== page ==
Personally I'm not worried about the short-term spying. What I'm thinking about is – given China's aggressive foreign policy of late – if the situation with Taiwan or another of their neighbors degenerates and it comes to an all-out trade war with embargoes (to say nothing of an actual conflict), what's to stop the CCP from ordering all Chinese phone makers to ship a tainted firmware that bricks all phones with the Play Store installed (i.e. all those out of China)? Okay, in such a situation having a new £649 doorstop would be the last of our problems, but it doesn't help either...

That said, I'm not giving Western companies a free pass either, given what's happened post-9/11 where the telcos were basically all eager to help the US govt in the "war on terror".

Some of those companies routinely ship unauditable blobs as firmware updates. In case after some other such event the US govt informally asks companies located there to ship malicious updates, we can perhaps expect Google and Apple to tell them to get stuffed. Qualcomm? Intel? Much less so IMO.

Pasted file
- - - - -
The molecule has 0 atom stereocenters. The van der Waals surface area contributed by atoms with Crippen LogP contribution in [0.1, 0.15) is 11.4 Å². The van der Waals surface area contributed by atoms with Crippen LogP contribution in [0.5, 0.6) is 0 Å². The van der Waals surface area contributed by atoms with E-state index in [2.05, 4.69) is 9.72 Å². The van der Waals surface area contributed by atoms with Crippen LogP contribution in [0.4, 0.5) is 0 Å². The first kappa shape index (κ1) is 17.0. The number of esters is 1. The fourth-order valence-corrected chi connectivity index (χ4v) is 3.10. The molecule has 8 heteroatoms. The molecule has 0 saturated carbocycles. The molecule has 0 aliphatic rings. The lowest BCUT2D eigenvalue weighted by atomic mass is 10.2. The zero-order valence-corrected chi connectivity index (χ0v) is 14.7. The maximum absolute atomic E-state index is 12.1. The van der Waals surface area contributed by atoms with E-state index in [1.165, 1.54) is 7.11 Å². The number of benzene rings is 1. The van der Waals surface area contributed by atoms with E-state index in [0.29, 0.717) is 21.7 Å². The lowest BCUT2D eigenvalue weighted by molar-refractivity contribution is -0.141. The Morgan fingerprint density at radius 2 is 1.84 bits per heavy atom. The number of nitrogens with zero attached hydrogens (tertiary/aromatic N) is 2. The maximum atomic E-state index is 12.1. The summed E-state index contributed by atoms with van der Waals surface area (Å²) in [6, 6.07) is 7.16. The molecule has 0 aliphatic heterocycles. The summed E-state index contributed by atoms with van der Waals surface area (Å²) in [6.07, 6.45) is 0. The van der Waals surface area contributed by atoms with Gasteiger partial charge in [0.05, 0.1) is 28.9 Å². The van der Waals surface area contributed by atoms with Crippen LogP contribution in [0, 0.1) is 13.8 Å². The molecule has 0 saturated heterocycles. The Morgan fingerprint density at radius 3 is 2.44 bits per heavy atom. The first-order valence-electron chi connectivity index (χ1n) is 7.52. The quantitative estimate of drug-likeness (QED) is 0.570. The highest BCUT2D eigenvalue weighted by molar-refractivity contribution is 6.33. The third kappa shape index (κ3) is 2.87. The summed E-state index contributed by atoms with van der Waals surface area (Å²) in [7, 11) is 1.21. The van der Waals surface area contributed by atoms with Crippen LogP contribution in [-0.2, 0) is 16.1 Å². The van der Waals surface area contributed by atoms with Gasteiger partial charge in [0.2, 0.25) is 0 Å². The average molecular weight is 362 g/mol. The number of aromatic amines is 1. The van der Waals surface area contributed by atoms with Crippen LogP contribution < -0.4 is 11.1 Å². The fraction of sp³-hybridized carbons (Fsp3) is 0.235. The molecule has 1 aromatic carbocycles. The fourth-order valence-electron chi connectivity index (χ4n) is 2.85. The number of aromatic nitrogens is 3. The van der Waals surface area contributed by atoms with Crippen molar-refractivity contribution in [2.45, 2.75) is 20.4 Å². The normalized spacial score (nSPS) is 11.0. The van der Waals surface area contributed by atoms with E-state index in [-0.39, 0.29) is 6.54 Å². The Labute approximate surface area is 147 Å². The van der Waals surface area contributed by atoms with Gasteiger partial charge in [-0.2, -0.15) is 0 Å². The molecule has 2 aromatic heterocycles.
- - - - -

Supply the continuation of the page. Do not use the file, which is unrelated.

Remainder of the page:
Google's diversity strat lead who said Jews have 'insatiable appetite for war' is no longer diversity strat lead

Big Brother

Re: Free speech is fine

I'm cool with people disagreeing with my views, less so with them wanting me fired from my job for something I may have said decades ago.

Good luck the social footprint in my actual name is essentially zero...

Hero to Jezero: Perseverance, NASA's most advanced geologist rover, lands on Mars, beams back first pics


Gentry Lee

When spotting the name in the article, I got curious about whether he was the one who used to write books with Arthur C. Clarke, and it turns out he is.

Icon for the Ramans :D

There's no Huawei on Earth we're a national security threat, Chinese giant tells US appeals court


Re: Huawei will this end?

> Extensive reviews of its kit in Europe turned up no threat


Who's going to scrutinize all future firmware updates from Huawei before deployment? I wish those making that argument would keep in mind that any manufacturer that can update its equipment in the field has effective root on those systems.

I for one am already uncomfortable with Google and Qualcomm having root on my smartphone; no way I'm going to entrust potential admin rights to a Chinese entity that can be simply told by its government to ship malicious code to hardware deployed the world over.

That goes not just for Huawei and ZTE, but for any Chinese brand IMO. At least with stuff built in China but designed in the West, the code signing keys should rest firmly in the headquarters of Apple/Nokia etc. (at least until they outsource their software too)...